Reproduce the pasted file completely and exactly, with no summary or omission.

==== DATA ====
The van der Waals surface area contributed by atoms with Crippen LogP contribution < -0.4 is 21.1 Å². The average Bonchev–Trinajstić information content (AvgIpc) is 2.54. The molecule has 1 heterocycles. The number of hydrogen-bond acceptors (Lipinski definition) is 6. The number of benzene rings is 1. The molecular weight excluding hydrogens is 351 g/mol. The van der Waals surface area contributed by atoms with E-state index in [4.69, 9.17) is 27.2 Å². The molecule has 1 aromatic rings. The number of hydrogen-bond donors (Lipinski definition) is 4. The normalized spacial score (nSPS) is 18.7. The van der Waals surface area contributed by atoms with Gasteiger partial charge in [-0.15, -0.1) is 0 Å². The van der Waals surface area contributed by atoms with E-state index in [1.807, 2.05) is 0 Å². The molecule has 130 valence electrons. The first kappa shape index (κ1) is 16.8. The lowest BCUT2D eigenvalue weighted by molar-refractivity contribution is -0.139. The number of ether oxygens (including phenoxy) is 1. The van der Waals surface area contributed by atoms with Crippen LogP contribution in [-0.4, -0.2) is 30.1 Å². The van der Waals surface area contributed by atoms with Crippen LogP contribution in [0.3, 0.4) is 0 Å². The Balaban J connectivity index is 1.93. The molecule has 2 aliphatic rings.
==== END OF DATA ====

The van der Waals surface area contributed by atoms with Crippen LogP contribution < -0.4 is 21.1 Å². The average Bonchev–Trinajstić information content (AvgIpc) is 2.54. The molecule has 1 heterocycles. The number of hydrogen-bond acceptors (Lipinski definition) is 6. The number of benzene rings is 1. The molecular weight excluding hydrogens is 351 g/mol. The van der Waals surface area contributed by atoms with E-state index in [4.69, 9.17) is 27.2 Å². The molecule has 1 aromatic rings. The number of hydrogen-bond donors (Lipinski definition) is 4. The normalized spacial score (nSPS) is 18.7. The van der Waals surface area contributed by atoms with Gasteiger partial charge in [-0.15, -0.1) is 0 Å². The van der Waals surface area contributed by atoms with E-state index in [1.807, 2.05) is 0 Å². The molecule has 130 valence electrons. The first kappa shape index (κ1) is 16.8. The lowest BCUT2D eigenvalue weighted by molar-refractivity contribution is -0.139. The number of ether oxygens (including phenoxy) is 1. The van der Waals surface area contributed by atoms with Crippen LogP contribution in [-0.4, -0.2) is 30.1 Å². The van der Waals surface area contributed by atoms with Crippen LogP contribution in [0.3, 0.4) is 0 Å². The Balaban J connectivity index is 1.93. The molecule has 2 aliphatic rings.